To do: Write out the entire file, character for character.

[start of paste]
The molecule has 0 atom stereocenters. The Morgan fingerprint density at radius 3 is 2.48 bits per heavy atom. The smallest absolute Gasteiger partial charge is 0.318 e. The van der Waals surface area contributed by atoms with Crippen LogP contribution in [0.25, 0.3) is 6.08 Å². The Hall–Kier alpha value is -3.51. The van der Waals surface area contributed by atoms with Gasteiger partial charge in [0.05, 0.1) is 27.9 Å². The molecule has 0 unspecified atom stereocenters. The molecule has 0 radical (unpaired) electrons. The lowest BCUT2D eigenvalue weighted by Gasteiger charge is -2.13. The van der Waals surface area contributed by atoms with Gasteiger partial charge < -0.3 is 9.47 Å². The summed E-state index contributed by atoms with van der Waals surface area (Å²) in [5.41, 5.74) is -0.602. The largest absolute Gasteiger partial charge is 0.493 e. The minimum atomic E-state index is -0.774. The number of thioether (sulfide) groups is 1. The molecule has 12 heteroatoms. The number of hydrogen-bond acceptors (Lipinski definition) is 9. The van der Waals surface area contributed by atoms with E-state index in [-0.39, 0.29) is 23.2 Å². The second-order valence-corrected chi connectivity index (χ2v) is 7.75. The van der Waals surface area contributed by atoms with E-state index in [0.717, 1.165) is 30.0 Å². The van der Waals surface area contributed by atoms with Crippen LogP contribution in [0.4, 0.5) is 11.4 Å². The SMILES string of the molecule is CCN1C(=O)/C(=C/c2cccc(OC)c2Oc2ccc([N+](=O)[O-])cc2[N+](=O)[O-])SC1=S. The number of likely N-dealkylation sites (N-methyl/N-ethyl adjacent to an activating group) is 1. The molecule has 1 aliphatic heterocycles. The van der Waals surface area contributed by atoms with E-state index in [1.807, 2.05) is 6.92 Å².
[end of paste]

The molecule has 0 atom stereocenters. The Morgan fingerprint density at radius 3 is 2.48 bits per heavy atom. The smallest absolute Gasteiger partial charge is 0.318 e. The van der Waals surface area contributed by atoms with Crippen LogP contribution in [0.25, 0.3) is 6.08 Å². The Hall–Kier alpha value is -3.51. The van der Waals surface area contributed by atoms with Gasteiger partial charge in [0.05, 0.1) is 27.9 Å². The molecule has 0 unspecified atom stereocenters. The molecule has 0 radical (unpaired) electrons. The lowest BCUT2D eigenvalue weighted by Gasteiger charge is -2.13. The van der Waals surface area contributed by atoms with Gasteiger partial charge < -0.3 is 9.47 Å². The summed E-state index contributed by atoms with van der Waals surface area (Å²) in [5.41, 5.74) is -0.602. The largest absolute Gasteiger partial charge is 0.493 e. The minimum atomic E-state index is -0.774. The number of thioether (sulfide) groups is 1. The molecule has 12 heteroatoms. The number of hydrogen-bond acceptors (Lipinski definition) is 9. The van der Waals surface area contributed by atoms with E-state index in [-0.39, 0.29) is 23.2 Å². The second-order valence-corrected chi connectivity index (χ2v) is 7.75. The van der Waals surface area contributed by atoms with E-state index in [0.717, 1.165) is 30.0 Å². The van der Waals surface area contributed by atoms with Crippen LogP contribution in [0.4, 0.5) is 11.4 Å². The SMILES string of the molecule is CCN1C(=O)/C(=C/c2cccc(OC)c2Oc2ccc([N+](=O)[O-])cc2[N+](=O)[O-])SC1=S. The number of likely N-dealkylation sites (N-methyl/N-ethyl adjacent to an activating group) is 1. The molecule has 1 aliphatic heterocycles. The van der Waals surface area contributed by atoms with E-state index in [1.807, 2.05) is 6.92 Å².